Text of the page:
SESSION TITLE: Procedures Case Report Posters
SESSION TYPE: Affiliate Case Report Poster
PRESENTED ON: Tuesday, October 27, 2015 at 01:30 PM - 02:30 PM
INTRODUCTION: More than 50 years have passed since CABG was first successfully performed in humans. Despite many improvements in surgical technique, complications of CABG continue to occur. Here, we present a rare case of bilateral saphenous vein graft aneurysm as a late complication of CABG.
CASE PRESENTATION: 77 yo man with CAD status post CABG 12 years ago, presented for evaluation of chest pain and dyspnea. On examination, his vitals were stable and his exam was unremarkable. Basic labs, including cardiac enzymes, were unrevealing. A chest x-ray demonstrated fullness in the right hilum worrisome for a mass (1). CT of the chest with contrast confirmed two large anterior mediastinal masses as well as mediastinal lymphadenopathy. Percutaneous CT guided biopsy showed only blood and was complicated by a hemothorax. Further work up with bronchoscopy and biopsy was non diagnostic. Coronary CT angiography revealed aneurysms of two coronary bypass vein grafts (2). The right graft was patent to the RCA, but the left was occluded. Patient was offered surgical treatment, but he declined, opting for conservative management. He is doing well 1 year after initial diagnosis.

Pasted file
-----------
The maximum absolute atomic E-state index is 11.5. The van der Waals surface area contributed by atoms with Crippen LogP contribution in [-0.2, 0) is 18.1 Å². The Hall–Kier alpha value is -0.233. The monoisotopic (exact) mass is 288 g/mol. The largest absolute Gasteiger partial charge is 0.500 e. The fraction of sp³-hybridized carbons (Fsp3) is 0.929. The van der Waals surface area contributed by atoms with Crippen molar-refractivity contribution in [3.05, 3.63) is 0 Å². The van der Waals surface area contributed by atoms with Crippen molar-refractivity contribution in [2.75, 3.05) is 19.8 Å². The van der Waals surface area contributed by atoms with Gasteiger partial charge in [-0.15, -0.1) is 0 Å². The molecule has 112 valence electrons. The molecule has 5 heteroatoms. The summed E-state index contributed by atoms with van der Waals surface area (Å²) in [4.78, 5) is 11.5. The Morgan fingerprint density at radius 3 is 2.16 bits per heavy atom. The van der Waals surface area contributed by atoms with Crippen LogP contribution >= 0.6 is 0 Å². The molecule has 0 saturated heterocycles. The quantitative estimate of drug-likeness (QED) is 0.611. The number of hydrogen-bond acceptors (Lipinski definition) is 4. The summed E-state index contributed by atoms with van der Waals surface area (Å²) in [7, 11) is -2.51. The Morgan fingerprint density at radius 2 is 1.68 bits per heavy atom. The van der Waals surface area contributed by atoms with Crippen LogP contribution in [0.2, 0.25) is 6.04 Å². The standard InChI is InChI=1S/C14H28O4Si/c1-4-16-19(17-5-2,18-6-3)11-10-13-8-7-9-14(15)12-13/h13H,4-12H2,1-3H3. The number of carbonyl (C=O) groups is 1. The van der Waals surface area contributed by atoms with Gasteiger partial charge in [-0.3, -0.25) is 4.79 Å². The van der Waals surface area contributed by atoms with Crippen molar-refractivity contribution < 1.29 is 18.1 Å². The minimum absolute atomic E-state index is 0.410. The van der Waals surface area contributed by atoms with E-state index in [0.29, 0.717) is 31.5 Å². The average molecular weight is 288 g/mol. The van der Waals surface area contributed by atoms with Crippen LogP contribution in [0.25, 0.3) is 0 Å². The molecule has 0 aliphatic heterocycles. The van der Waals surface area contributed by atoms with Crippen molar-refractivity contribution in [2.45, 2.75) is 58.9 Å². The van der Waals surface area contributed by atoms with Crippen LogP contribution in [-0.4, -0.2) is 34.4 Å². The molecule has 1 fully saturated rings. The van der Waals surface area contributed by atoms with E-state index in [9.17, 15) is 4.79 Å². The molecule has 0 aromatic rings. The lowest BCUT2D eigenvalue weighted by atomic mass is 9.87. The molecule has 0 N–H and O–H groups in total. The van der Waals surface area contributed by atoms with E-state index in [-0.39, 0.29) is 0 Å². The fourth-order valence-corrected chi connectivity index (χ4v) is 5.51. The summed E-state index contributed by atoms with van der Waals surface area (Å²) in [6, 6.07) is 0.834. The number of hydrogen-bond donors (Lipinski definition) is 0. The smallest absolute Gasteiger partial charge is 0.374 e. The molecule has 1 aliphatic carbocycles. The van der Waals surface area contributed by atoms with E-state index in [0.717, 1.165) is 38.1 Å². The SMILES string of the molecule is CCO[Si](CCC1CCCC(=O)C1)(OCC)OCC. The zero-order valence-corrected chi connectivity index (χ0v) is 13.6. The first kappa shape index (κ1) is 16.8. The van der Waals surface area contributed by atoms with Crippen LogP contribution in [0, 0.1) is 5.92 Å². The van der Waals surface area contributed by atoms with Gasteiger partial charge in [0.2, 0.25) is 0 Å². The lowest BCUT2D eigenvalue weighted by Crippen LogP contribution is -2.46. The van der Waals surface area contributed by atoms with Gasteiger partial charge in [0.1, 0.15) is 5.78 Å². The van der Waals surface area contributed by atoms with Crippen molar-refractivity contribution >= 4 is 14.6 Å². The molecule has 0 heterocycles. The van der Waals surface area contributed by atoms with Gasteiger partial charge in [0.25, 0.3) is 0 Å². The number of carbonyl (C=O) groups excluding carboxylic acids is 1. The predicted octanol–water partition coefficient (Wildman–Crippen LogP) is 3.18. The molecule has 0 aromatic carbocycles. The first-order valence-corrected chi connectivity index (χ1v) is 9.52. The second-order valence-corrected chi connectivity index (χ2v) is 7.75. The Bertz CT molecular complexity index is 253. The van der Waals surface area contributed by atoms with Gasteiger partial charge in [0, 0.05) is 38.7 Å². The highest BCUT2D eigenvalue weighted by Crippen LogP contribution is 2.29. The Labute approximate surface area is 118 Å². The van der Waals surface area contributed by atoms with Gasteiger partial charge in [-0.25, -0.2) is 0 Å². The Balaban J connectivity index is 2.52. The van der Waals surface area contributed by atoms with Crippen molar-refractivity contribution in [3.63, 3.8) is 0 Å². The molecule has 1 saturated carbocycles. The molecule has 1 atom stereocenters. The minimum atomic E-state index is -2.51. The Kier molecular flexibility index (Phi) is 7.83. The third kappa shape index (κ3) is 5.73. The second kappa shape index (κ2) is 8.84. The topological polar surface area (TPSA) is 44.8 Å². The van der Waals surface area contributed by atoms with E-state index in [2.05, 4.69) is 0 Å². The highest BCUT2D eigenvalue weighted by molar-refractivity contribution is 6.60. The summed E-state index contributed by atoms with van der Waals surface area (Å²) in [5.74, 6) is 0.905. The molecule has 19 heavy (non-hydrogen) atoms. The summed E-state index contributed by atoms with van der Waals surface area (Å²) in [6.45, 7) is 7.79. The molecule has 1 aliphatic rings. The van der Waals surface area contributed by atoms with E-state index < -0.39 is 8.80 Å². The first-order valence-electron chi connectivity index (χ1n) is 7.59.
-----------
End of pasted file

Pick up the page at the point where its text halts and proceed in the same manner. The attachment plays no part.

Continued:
DISCUSSION: Saphenous Vein Graft Aneurysm (SVGA) is a rare complication of CABG. The overall incidence is likely less than 0.5% of grafts. Proposed etiologies include exposure to arterial pressures, atherosclerotic changes, infection, and technical factors during harvest and transplant. Typical presentation is with chest pain, dyspnea, and MI, but a large number of patients are asymptomatic. Multiple studies have documented aneurysmal enlargement, however the rate of growth is variable. Large aneurysms have higher rates of mechanical complications, but increasing size has not been demonstrated to increase the risk of rupture or death. Treatment data is limited, with some case series advocating conservative management 1, and others suggesting surgical treatment 2. Recently, increasing percutaneous options are becoming available.
CONCLUSIONS: Anterior mediastinal mass with a history of CABG should raise suspicion for SVGA. More data is needed to determine optimal treatment.
Reference #1: Dieter, R. S., et al. (2003). "Conservative vs. invasive treatment of aortocoronary saphenous vein graft aneurysms: Treatment algorithm based upon a large series." Cardiovasc Surg 11(6): 507-513.
Reference #2: Sareyyupoglu, B., et al. (2009). "Surgical treatment of saphenous vein graft aneurysms after coronary artery revascularization." Ann Thorac Surg 88(6): 1801-1805.
DISCLOSURE: The following authors have nothing to disclose: Michael Tatusov
No Product/Research Disclosure Information